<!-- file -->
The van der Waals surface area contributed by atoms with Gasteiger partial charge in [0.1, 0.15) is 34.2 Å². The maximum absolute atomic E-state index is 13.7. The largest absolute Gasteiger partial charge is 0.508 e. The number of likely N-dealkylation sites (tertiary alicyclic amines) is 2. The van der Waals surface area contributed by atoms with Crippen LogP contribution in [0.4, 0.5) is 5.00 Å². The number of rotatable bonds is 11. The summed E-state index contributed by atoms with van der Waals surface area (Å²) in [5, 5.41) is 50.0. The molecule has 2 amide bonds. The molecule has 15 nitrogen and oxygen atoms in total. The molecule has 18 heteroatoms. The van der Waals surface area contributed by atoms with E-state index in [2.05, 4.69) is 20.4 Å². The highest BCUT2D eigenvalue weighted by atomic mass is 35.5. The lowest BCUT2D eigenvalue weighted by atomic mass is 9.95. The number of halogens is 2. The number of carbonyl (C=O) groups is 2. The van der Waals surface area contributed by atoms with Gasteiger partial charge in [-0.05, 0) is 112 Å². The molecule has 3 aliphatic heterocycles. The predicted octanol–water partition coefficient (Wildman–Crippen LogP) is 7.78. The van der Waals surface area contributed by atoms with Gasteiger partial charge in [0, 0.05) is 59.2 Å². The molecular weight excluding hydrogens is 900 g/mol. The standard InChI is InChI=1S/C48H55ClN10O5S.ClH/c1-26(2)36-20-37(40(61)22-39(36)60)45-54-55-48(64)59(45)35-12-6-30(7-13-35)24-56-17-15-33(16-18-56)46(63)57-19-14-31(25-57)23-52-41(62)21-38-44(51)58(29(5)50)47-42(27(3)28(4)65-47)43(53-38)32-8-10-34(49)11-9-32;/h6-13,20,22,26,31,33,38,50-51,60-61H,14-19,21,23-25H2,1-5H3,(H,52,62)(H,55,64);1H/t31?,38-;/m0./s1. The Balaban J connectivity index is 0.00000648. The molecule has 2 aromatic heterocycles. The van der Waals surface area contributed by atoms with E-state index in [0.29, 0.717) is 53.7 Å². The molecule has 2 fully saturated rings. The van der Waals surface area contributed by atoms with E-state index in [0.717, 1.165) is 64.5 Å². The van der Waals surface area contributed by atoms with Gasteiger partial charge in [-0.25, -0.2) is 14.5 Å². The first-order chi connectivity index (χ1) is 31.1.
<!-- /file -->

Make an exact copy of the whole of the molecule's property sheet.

The van der Waals surface area contributed by atoms with Gasteiger partial charge in [0.1, 0.15) is 34.2 Å². The maximum absolute atomic E-state index is 13.7. The largest absolute Gasteiger partial charge is 0.508 e. The number of likely N-dealkylation sites (tertiary alicyclic amines) is 2. The van der Waals surface area contributed by atoms with Crippen LogP contribution in [0.4, 0.5) is 5.00 Å². The number of rotatable bonds is 11. The summed E-state index contributed by atoms with van der Waals surface area (Å²) in [5, 5.41) is 50.0. The molecule has 2 amide bonds. The molecule has 15 nitrogen and oxygen atoms in total. The molecule has 18 heteroatoms. The van der Waals surface area contributed by atoms with E-state index in [2.05, 4.69) is 20.4 Å². The highest BCUT2D eigenvalue weighted by atomic mass is 35.5. The lowest BCUT2D eigenvalue weighted by atomic mass is 9.95. The number of halogens is 2. The number of carbonyl (C=O) groups is 2. The van der Waals surface area contributed by atoms with Gasteiger partial charge in [-0.05, 0) is 112 Å². The molecule has 3 aliphatic heterocycles. The predicted octanol–water partition coefficient (Wildman–Crippen LogP) is 7.78. The van der Waals surface area contributed by atoms with Gasteiger partial charge in [0, 0.05) is 59.2 Å². The molecular weight excluding hydrogens is 900 g/mol. The standard InChI is InChI=1S/C48H55ClN10O5S.ClH/c1-26(2)36-20-37(40(61)22-39(36)60)45-54-55-48(64)59(45)35-12-6-30(7-13-35)24-56-17-15-33(16-18-56)46(63)57-19-14-31(25-57)23-52-41(62)21-38-44(51)58(29(5)50)47-42(27(3)28(4)65-47)43(53-38)32-8-10-34(49)11-9-32;/h6-13,20,22,26,31,33,38,50-51,60-61H,14-19,21,23-25H2,1-5H3,(H,52,62)(H,55,64);1H/t31?,38-;/m0./s1. The Balaban J connectivity index is 0.00000648. The molecule has 2 aromatic heterocycles. The van der Waals surface area contributed by atoms with E-state index in [0.29, 0.717) is 53.7 Å². The molecule has 2 fully saturated rings. The van der Waals surface area contributed by atoms with E-state index in [0.717, 1.165) is 64.5 Å². The van der Waals surface area contributed by atoms with Gasteiger partial charge in [-0.25, -0.2) is 14.5 Å². The first-order chi connectivity index (χ1) is 31.1.